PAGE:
The artifact’s documentation should include the following:

  • A list of claims from the paper supported by the artifact, and how/why.
  • A list of claims from the paper not supported by the artifact, and how/why. Example: Performance claims cannot be reproduced in VM, authors are not allowed to redistribute specific benchmarks, etc. Artifact reviewers can then center their reviews / evaluation around these specific claims.

Packaging the Artifact

When packaging your artifact, please keep in mind: a) how accessible you are making your artifact to other researchers, and b) the fact that the AEC members will have a limited time in which to make an assessment of each artifact.

Your artifact can contain a bootable virtual machine image with all of the necessary libraries installed. Using a virtual machine provides a way to make an easily reproducible environment — it is less susceptible to bit rot. It also helps the AEC have confidence that errors or other problems cannot cause harm to their machines.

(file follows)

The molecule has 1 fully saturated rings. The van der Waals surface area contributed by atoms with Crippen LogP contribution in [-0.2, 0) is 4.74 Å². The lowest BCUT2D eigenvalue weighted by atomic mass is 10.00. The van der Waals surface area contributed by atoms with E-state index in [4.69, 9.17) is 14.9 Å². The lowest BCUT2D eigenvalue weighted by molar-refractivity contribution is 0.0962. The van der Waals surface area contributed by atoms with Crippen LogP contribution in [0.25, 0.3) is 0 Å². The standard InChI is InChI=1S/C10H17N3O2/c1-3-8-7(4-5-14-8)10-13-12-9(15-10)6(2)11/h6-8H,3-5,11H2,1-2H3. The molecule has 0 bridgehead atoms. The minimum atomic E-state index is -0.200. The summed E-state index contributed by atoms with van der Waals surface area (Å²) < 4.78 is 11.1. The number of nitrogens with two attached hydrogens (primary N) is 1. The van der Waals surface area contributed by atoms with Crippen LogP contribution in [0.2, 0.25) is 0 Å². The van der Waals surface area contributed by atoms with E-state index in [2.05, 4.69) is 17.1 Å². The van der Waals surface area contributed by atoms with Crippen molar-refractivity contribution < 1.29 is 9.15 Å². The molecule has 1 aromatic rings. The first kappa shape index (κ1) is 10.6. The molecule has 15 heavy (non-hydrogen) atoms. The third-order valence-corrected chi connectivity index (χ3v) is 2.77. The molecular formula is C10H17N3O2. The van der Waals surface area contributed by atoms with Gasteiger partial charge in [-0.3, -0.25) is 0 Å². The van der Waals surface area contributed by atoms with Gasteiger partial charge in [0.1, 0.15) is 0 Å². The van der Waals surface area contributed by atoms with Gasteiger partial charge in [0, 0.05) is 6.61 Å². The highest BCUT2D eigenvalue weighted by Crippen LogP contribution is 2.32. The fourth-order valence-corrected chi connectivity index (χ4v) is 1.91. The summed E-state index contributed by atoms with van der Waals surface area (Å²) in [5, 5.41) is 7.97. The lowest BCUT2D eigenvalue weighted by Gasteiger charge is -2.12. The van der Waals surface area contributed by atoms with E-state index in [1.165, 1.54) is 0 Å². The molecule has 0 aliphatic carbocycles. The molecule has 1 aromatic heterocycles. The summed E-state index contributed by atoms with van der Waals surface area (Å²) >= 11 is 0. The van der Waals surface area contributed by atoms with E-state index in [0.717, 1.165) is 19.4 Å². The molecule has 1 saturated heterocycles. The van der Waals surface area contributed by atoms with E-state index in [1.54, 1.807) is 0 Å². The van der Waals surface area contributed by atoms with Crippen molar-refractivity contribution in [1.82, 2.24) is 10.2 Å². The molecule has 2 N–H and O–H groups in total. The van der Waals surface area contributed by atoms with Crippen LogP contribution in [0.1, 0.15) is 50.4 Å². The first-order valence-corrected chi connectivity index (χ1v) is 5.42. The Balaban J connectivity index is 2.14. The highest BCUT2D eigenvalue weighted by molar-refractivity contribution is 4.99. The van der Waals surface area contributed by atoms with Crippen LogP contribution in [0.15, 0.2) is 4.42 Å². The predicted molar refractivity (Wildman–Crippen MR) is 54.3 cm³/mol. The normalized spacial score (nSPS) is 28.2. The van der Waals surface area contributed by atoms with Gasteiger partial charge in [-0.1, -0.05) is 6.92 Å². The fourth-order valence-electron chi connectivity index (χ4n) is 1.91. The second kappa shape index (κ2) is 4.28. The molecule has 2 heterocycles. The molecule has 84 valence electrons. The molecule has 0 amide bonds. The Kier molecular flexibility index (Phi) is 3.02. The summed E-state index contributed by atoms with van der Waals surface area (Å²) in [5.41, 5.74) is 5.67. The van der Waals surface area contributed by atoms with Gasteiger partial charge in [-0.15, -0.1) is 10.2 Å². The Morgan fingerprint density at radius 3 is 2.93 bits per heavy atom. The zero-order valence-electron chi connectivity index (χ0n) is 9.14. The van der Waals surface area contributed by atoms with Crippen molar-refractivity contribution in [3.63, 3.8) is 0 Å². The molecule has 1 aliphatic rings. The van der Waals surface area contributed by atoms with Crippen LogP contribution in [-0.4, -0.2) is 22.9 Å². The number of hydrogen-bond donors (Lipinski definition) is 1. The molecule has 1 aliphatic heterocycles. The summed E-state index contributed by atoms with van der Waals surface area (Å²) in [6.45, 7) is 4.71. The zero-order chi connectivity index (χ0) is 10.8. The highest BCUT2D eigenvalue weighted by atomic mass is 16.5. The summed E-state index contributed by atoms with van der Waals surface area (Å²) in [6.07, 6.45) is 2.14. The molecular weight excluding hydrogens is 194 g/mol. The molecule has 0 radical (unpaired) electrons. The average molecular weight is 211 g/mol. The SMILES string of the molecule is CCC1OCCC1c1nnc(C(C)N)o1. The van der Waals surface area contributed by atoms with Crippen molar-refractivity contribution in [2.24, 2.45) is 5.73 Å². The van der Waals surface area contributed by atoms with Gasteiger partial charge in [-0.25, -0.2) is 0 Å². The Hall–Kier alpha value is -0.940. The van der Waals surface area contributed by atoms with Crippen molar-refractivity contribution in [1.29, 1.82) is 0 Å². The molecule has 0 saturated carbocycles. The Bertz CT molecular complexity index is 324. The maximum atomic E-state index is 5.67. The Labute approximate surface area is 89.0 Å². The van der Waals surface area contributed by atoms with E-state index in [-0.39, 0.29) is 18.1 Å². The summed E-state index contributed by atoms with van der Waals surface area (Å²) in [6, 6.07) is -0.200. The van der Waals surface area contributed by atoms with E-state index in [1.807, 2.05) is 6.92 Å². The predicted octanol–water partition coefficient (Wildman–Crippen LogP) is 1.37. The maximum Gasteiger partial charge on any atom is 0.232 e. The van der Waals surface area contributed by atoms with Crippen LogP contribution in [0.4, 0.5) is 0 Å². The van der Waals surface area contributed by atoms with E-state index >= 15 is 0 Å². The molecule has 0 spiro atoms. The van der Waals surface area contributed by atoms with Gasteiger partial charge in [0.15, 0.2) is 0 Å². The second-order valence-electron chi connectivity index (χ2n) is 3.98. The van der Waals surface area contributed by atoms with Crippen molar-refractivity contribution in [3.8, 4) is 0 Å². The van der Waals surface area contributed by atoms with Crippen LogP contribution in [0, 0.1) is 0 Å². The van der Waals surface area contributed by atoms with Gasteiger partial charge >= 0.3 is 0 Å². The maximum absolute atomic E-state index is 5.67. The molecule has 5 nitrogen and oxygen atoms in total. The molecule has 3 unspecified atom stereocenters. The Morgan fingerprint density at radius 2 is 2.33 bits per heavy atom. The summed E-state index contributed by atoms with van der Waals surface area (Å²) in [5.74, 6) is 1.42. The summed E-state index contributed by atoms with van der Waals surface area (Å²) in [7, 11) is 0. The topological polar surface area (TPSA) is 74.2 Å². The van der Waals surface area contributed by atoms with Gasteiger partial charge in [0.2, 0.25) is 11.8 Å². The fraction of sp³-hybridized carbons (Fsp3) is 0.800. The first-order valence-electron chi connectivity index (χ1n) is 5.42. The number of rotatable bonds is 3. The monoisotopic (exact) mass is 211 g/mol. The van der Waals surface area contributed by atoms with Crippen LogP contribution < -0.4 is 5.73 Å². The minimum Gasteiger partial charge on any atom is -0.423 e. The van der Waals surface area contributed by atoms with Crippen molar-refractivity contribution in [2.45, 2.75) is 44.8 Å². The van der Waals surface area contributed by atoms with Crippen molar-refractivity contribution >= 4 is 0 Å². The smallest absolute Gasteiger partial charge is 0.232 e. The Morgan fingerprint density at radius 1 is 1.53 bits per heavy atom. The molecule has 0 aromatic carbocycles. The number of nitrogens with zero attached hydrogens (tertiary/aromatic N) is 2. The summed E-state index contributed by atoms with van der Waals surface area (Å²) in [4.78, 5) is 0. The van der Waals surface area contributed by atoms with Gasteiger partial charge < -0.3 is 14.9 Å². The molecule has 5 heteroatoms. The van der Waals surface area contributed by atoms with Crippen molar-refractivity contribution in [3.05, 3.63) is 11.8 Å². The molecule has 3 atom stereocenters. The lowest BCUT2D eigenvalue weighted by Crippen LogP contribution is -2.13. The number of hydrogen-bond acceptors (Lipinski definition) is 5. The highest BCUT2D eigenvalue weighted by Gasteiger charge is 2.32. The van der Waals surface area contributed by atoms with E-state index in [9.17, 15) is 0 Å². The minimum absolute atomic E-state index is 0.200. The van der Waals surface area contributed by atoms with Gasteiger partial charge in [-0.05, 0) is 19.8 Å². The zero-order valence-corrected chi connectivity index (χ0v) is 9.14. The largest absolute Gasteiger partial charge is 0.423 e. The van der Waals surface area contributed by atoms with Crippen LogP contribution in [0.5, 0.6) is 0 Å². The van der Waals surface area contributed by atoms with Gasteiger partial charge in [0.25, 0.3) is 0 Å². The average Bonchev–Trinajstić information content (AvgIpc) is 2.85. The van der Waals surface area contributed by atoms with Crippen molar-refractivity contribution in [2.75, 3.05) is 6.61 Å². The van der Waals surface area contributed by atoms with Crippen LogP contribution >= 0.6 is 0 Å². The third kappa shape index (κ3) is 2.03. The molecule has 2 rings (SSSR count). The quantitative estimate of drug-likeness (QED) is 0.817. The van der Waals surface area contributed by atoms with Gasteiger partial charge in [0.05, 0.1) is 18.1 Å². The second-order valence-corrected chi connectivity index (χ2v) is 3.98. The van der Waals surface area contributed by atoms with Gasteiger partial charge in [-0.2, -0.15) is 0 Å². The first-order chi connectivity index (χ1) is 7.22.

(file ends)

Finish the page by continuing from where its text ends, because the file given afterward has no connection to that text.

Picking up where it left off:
You should make your artifact available as a single archive file and use the naming convention <paper #>., where the appropriate suffix is used for the given archive format. Please use a widely available compressed archive format such as ZIP (.zip), tar and gzip (.tgz), or tar and bzip2 (.tbz2). Please use open formats for documents.

Discussion with Reviewers

We expect each artifact to receive 3-4 reviews.

Throughout the review period, reviews will be submitted to HotCRP and will be (approximately) continuously visible to authors. AEC reviewers will be able to continuously interact (anonymously) with authors for clarifications, system-specific patches, and other logistics to help ensure that the artifact can be evaluated. The goal of continuous interaction is to prevent rejecting artifacts for a “wrong library version” types of problems.

For questions, please contact AE Chairs, Harry Xu (harryxu@g.ucla.edu) and Brian Demsky (bdemsky@uci.edu).